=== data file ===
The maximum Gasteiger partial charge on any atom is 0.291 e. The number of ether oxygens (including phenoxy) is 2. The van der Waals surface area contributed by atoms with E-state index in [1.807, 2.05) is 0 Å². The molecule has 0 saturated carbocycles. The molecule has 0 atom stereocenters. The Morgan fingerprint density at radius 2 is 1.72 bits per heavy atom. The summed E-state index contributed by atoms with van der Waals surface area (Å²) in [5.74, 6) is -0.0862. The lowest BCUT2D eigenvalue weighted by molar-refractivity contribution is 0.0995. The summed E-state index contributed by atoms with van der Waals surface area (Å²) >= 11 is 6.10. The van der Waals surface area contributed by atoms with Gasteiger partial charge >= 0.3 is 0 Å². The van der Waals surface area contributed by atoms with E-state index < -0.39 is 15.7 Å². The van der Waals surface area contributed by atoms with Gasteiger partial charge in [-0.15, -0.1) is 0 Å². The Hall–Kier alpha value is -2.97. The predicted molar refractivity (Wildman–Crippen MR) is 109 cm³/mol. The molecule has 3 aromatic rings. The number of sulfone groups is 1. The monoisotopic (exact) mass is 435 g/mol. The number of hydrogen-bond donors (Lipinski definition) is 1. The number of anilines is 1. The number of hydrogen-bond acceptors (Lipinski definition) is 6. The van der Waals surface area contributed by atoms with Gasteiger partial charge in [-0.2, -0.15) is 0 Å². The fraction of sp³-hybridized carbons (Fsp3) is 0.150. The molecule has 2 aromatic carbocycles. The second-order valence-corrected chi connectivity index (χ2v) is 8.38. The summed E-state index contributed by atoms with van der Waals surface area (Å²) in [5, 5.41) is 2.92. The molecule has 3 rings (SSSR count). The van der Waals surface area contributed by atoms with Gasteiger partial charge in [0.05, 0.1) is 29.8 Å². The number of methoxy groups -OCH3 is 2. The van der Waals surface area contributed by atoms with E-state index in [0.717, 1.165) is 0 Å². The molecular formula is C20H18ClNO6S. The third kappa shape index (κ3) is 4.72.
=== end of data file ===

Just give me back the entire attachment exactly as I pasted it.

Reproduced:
The maximum Gasteiger partial charge on any atom is 0.291 e. The number of ether oxygens (including phenoxy) is 2. The van der Waals surface area contributed by atoms with E-state index in [1.807, 2.05) is 0 Å². The molecule has 0 saturated carbocycles. The molecule has 0 atom stereocenters. The Morgan fingerprint density at radius 2 is 1.72 bits per heavy atom. The summed E-state index contributed by atoms with van der Waals surface area (Å²) in [5.74, 6) is -0.0862. The lowest BCUT2D eigenvalue weighted by molar-refractivity contribution is 0.0995. The summed E-state index contributed by atoms with van der Waals surface area (Å²) >= 11 is 6.10. The van der Waals surface area contributed by atoms with Gasteiger partial charge >= 0.3 is 0 Å². The van der Waals surface area contributed by atoms with E-state index < -0.39 is 15.7 Å². The van der Waals surface area contributed by atoms with Gasteiger partial charge in [-0.15, -0.1) is 0 Å². The Hall–Kier alpha value is -2.97. The predicted molar refractivity (Wildman–Crippen MR) is 109 cm³/mol. The molecule has 3 aromatic rings. The number of sulfone groups is 1. The monoisotopic (exact) mass is 435 g/mol. The number of hydrogen-bond donors (Lipinski definition) is 1. The number of anilines is 1. The number of hydrogen-bond acceptors (Lipinski definition) is 6. The van der Waals surface area contributed by atoms with Gasteiger partial charge in [-0.2, -0.15) is 0 Å². The fraction of sp³-hybridized carbons (Fsp3) is 0.150. The molecule has 2 aromatic carbocycles. The second-order valence-corrected chi connectivity index (χ2v) is 8.38. The summed E-state index contributed by atoms with van der Waals surface area (Å²) in [5, 5.41) is 2.92. The molecule has 3 rings (SSSR count). The van der Waals surface area contributed by atoms with Gasteiger partial charge in [0.05, 0.1) is 29.8 Å². The number of methoxy groups -OCH3 is 2. The van der Waals surface area contributed by atoms with E-state index in [0.717, 1.165) is 0 Å². The molecular formula is C20H18ClNO6S. The third kappa shape index (κ3) is 4.72.